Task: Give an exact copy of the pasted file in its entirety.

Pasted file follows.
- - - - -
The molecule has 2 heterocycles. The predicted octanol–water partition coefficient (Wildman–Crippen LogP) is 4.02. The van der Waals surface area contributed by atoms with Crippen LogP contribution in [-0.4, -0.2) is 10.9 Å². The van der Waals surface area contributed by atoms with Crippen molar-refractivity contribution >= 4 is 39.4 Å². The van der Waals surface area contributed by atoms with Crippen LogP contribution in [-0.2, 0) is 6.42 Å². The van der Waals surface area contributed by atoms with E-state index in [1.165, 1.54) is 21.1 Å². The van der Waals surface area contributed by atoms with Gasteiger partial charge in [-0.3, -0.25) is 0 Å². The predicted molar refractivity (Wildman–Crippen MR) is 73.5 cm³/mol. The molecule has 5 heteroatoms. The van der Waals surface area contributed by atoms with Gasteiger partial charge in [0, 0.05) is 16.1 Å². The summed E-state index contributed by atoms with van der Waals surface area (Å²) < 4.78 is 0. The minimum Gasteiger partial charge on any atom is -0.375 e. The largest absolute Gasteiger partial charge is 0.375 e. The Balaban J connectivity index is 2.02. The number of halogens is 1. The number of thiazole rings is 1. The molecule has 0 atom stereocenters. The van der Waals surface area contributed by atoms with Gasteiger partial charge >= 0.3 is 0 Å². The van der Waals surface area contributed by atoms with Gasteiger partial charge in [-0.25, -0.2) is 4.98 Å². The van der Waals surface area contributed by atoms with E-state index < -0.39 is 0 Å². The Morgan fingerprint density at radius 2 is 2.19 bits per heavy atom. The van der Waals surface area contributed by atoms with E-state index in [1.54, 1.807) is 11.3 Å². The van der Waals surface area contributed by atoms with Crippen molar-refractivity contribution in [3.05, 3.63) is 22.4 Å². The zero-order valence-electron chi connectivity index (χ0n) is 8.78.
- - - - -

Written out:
The molecule has 2 heterocycles. The predicted octanol–water partition coefficient (Wildman–Crippen LogP) is 4.02. The van der Waals surface area contributed by atoms with Crippen LogP contribution in [-0.4, -0.2) is 10.9 Å². The van der Waals surface area contributed by atoms with Crippen molar-refractivity contribution >= 4 is 39.4 Å². The van der Waals surface area contributed by atoms with Crippen LogP contribution in [-0.2, 0) is 6.42 Å². The van der Waals surface area contributed by atoms with E-state index in [1.165, 1.54) is 21.1 Å². The van der Waals surface area contributed by atoms with Gasteiger partial charge in [-0.3, -0.25) is 0 Å². The predicted molar refractivity (Wildman–Crippen MR) is 73.5 cm³/mol. The molecule has 5 heteroatoms. The van der Waals surface area contributed by atoms with Gasteiger partial charge in [0, 0.05) is 16.1 Å². The summed E-state index contributed by atoms with van der Waals surface area (Å²) < 4.78 is 0. The minimum Gasteiger partial charge on any atom is -0.375 e. The largest absolute Gasteiger partial charge is 0.375 e. The Balaban J connectivity index is 2.02. The number of halogens is 1. The number of thiazole rings is 1. The molecule has 0 atom stereocenters. The van der Waals surface area contributed by atoms with Gasteiger partial charge >= 0.3 is 0 Å². The van der Waals surface area contributed by atoms with Gasteiger partial charge in [-0.25, -0.2) is 4.98 Å². The van der Waals surface area contributed by atoms with E-state index < -0.39 is 0 Å². The Morgan fingerprint density at radius 2 is 2.19 bits per heavy atom. The van der Waals surface area contributed by atoms with E-state index in [1.54, 1.807) is 11.3 Å². The van der Waals surface area contributed by atoms with Crippen molar-refractivity contribution in [3.05, 3.63) is 22.4 Å². The zero-order valence-electron chi connectivity index (χ0n) is 8.78.